The Nocebo effect, dramatically illustrated …
Several years ago, a published case study describes a 26-year-old man who was taken to the emergency room. After arguing with his ex-girlfriend, he attempted suicide by swallowing 29 capsules of an experimental drug that he obtained from a clinical trial that was testing a new antidepressant. When he arrived at the hospital, he was sluggish, shaking, and sweating and had rapid breathing. His blood pressure was extremely low at 80/40, and his pulse was 110.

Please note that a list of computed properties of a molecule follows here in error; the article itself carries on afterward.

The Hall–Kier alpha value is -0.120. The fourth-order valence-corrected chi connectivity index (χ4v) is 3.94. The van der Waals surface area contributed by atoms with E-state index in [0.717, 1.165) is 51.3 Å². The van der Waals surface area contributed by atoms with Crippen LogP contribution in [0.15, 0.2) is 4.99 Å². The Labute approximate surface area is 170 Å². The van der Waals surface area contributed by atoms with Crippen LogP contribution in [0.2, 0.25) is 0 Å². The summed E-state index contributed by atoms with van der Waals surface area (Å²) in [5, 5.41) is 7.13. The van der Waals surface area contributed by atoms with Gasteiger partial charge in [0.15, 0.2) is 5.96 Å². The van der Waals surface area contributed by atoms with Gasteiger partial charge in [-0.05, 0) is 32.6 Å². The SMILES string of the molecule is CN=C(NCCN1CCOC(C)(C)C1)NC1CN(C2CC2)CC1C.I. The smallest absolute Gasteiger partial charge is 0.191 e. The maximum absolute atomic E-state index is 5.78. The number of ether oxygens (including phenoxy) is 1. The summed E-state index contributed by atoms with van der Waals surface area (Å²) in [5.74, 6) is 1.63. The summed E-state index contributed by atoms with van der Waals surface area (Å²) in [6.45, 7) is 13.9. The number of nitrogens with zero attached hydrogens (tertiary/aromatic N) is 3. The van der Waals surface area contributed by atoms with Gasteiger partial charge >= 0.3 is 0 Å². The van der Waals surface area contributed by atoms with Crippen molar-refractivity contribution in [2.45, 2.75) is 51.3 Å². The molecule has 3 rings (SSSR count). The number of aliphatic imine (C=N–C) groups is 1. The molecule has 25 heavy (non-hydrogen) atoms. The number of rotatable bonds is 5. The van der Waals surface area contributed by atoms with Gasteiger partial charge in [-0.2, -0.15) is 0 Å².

Doctors were successful at raising his blood pressure. Over the course of four hours, they injected him with 6 liters of saline solution. His blood pressure increased to 100/62, which is at the lower end of the normal range, but his pulse remained high at 106.
What finally cured the patient wasn’t anything the emergency room staff did. Instead, a doctor from the clinical trial arrived at the hospital. He told the patient that those antidepressant pills weren’t antidepressants because he had been randomized into the control arm of the trial. Yes, that’s right: He overdosed on placebos.
Within 15 minutes, the patient’s blood pressure stabilized at 126/80, and his heart rate dropped to a perfectly normal 80 beats per minute.
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